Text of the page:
[FOM] Simple Turing machines, Universality, Encodings, etc.
pratt at cs.stanford.edu
Tue Oct 30 03:22:48 EDT 2007
Todd Rowland wrote:
> Alex Smith did not only show that the encoding of the initial condition is
> non-universal. He showed that the encoding is very computationally weak and
> then concludes that the Turing machine is universal in a generalized sense.
If the encoding tells the emulator how long to run on each pass it is
not weak enough to prevent "proving" that some resource-bounded
automaton is universal. Where does Smith argue that his encoding is
>>> The analogous argument for numbers in place of machines and "infinite"
>>> in place of "universal" would be, if x+y is infinite and y is finite
>>> then x must be infinite.
> This is an inappropriate analogy because it does work for numbers.
Good, we appear to be in agreement on that point.
> to the point is that there are no interacting systems here, just a simple
> function that computes the initial configuration, then the Turing machine
> runs on its own.
If the initial condition for each finite run is simply enough extra tape
in which to perform that run, then according to your criterion there is
"no interaction." But this is all it takes to show that an LBA is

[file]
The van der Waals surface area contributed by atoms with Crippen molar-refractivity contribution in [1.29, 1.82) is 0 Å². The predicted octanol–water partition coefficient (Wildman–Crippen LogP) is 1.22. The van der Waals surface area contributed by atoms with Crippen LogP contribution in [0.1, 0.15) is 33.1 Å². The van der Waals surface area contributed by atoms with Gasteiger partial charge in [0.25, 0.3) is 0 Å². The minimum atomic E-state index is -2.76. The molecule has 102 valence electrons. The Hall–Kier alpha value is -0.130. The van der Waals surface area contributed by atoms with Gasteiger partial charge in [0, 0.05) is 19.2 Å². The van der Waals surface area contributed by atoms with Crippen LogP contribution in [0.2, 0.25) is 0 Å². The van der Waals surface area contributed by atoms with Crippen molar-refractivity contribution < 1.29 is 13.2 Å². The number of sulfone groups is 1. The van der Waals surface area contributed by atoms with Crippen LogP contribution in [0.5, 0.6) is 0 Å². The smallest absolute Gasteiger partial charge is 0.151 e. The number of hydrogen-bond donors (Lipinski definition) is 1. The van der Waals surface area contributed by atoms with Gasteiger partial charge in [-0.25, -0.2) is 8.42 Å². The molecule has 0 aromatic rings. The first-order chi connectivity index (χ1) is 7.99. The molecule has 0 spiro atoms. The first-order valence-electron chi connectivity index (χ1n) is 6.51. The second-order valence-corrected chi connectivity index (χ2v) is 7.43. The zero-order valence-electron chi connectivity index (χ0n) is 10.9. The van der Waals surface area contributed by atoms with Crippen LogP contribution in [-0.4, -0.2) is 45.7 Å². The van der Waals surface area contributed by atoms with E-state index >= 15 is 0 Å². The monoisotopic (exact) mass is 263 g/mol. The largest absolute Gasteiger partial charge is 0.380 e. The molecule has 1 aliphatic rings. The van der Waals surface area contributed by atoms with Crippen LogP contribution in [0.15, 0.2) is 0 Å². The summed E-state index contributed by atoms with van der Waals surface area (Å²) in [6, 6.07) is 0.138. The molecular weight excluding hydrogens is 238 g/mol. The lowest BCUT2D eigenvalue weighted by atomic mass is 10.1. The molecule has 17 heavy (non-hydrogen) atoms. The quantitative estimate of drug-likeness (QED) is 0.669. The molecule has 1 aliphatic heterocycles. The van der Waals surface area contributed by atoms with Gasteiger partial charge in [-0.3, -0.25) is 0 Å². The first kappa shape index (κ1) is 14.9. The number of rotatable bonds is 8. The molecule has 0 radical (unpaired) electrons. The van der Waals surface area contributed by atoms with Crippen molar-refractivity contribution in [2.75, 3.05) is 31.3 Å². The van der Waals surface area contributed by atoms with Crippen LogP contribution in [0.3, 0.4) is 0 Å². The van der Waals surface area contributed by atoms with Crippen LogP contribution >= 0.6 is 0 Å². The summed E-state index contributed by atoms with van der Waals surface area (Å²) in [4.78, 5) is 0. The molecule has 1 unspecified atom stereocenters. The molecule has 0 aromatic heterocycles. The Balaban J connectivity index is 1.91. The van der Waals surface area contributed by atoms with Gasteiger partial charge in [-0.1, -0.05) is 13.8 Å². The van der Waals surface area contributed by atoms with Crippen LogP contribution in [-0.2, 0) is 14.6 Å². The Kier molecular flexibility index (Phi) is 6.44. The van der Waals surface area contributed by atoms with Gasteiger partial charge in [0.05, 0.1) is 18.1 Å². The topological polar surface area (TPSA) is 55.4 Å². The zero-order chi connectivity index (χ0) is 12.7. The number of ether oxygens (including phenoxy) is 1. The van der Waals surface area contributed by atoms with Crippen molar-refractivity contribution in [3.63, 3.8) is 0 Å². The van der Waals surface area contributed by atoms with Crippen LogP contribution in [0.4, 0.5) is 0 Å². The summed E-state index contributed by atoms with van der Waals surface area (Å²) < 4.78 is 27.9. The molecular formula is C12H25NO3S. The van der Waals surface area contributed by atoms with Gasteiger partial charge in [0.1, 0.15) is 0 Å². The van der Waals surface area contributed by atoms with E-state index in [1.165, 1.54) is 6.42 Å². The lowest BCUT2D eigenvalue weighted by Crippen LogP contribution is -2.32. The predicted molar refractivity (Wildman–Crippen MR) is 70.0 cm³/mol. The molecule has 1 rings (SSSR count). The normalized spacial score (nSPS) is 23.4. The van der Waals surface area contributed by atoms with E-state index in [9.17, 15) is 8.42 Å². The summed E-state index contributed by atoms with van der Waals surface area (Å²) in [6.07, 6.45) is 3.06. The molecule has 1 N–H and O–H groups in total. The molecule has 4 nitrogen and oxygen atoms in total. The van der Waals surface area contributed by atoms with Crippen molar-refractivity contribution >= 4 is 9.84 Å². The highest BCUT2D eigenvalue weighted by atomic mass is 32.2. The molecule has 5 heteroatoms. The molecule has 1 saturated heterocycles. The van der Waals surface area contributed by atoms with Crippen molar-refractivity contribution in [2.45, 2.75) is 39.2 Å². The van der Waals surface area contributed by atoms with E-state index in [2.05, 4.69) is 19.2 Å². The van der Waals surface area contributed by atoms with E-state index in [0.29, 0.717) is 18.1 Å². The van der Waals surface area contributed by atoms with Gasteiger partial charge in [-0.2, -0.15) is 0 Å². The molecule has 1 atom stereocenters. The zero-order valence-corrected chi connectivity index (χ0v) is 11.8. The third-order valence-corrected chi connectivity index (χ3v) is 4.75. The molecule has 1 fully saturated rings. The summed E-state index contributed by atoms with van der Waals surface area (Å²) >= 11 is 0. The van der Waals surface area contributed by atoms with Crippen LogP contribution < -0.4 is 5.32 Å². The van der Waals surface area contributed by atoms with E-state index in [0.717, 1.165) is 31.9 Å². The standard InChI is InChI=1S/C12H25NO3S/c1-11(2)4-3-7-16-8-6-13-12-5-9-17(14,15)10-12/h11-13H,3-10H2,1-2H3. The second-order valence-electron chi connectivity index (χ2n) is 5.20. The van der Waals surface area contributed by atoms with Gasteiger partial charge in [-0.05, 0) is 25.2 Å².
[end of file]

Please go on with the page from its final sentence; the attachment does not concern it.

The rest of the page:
> Smith's use of non-repetitive infinite initial conditions is
> controversial, but is a natural extension of current definitions which
> allow infinite repetitive initial conditions.
The Labrea tarpits were natural, but this wasn't much consolation to the
fauna they trapped.
> Whenever a generalization of the definition of a universal Turing machine
> is put forward, then the status of some machines will necessarily change
> from 'non-universal' to 'universal'. It is a challenge to explicitly
> construct a machine with initial conditions similar in spirit to Smith's,
> that is obviously too simple to be considered universal, and which is
> performing a universal computation with those infinite initial conditions.
I hear you.
More information about the FOM